Woman closing face with palms isolated on gray backgroundBy Cindy Campbell

Even if you were never a Boy Scout, you’re probably still familiar with their “Be Prepared” motto. Scout or not, it’s good advice. I spent the majority of my professional career planning and preparing for emergency situations: disaster planning and preparation, participation in large-scale disaster drills, and generally being on the ready in anticipation of anything catastrophic. It’s important stuff and no doubt most of us can relate to this kind of anticipation mindset. With that said, this next statement may sound like counterintuitive advice: Chill out. Stop catastrophizing the future.

Many of us have spent way too much time this last year dwelling on all of the devastating impacts we’ve seen, heard about, or even personally experienced—concerns over health, business and employment challenges, anxiety regarding housing and long-term separation from our loved ones. When we’re in the middle of these dark, troublesome thoughts, our minds can easily whisk us away to the ominous land of “what if.” What if I become ill? What if my job goes away? What if I lose my housing? What if I never travel again? All valid concerns, but if we remain in that doomsday mindset for too long, it becomes damaging to our psyche.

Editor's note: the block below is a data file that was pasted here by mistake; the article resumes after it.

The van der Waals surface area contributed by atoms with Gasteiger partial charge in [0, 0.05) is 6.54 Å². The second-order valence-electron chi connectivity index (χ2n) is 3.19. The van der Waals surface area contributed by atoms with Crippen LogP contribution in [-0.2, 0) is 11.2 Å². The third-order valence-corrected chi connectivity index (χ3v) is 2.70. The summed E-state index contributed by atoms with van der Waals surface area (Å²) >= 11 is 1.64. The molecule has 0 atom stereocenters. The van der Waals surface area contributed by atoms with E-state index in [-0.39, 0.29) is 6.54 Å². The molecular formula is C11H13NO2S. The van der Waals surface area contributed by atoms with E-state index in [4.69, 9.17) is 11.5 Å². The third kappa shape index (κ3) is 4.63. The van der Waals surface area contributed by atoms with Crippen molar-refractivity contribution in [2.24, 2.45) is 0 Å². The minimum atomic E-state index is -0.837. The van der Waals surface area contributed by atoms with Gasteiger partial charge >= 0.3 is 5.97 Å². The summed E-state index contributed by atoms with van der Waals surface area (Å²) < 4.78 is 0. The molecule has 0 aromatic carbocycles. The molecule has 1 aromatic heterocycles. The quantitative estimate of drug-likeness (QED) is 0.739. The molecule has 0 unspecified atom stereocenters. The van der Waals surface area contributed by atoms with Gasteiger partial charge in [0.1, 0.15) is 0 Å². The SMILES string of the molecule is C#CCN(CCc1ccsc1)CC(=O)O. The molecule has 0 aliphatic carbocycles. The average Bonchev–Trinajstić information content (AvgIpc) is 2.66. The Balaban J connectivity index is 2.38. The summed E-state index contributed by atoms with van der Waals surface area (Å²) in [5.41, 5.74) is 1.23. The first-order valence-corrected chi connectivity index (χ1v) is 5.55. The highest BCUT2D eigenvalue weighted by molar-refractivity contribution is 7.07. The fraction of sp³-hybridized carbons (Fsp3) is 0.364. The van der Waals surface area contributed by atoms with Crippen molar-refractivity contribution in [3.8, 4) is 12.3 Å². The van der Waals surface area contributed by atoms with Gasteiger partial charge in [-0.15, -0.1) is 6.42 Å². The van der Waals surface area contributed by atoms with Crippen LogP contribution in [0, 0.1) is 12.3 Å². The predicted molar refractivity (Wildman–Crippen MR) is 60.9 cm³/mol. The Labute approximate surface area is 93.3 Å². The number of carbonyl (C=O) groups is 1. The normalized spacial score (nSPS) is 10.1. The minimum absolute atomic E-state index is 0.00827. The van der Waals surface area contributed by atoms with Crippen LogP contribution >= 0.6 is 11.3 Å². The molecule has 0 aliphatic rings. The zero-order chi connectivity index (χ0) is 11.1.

If find yourself catastrophizing, take a moment. Take a deep breath and push the proverbial pause button. Look around: Can you identify something positive that has happened in your world in the last 12 months? Can you find a situation, relationship, or even process that has improved? Now that you’re thinking about it, how many good thing things can you come up with? Jot them down. Keep a list of the positives and review it whenever you need to reset your frame of mind.

Obviously, we must still anticipate and plan for the what-ifs in life. This is simply a reminder to make it a priority to routinely recognize what is happening in front of us—right now—that’s good.

Cindy Campbell is IPMI’s senior training and development specialist.